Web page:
Navigation of Life

Re-enactment is an interesting thing. One can be as divergent as possible, as interpretive as can be, and yet…the moment it is known that the piece is not only inspired by—but is meant to recreate—an existing piece, the viewer is almost obligated to view the new as framed by the old. While this is incredibly useful in examining the piece, it’s important to consider each work on its own merits as well.

To re-enact, however, one must have instructions. These can range from the incredibly simple “notes-to-self-within-my-head” to the pointedly complex aspect-for-aspect perfectionist dissertation. Both are incredibly good, and the range they encompass is very intriguing. However, not many people consider the actual instructions to be art pieces in and of themselves.

This assignment was twofold: first, watch a performance piece and create instructions for re-enacting said piece. Second, exchange instructions with another person and create a re-enactment based on the instructions received. Both pieces could be as divergent or faithful as desired, and the artists involved could be as diligent or tangential in carrying out their given instructions as they wanted. I was given “Museum Highlights” by Andrea Fraser, and the instructions shown are my divergent take on Fraser’s commentary.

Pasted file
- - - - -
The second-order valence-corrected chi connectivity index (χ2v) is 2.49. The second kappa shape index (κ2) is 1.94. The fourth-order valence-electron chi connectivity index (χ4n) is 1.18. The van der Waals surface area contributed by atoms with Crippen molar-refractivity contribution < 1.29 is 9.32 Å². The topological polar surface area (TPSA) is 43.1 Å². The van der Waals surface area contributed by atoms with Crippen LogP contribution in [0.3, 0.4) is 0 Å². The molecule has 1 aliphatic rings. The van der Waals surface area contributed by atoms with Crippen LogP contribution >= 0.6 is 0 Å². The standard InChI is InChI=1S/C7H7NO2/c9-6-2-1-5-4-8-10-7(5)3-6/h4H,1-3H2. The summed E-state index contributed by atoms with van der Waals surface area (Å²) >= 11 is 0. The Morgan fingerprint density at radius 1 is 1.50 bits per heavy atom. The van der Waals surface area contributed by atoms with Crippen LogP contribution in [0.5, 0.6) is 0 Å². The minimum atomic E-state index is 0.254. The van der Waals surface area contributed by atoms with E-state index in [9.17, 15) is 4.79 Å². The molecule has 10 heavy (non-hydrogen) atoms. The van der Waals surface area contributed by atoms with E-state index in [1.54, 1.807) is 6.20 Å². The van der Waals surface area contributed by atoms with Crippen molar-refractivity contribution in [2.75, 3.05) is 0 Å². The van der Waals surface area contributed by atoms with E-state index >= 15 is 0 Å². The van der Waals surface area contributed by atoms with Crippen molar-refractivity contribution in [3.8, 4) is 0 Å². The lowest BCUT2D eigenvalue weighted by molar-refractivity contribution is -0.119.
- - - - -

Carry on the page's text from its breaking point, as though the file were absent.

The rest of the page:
Navigation of Life

The piece was printed out and mounted on a board to mimic museum displays. While the words are sectioned off to suggest wildly divergent sets of ideas, the actual phrases are worded to be as close to each other (yet separate) as possible.

Purpley Goodness ©2004–2021 Sierra Randolph.

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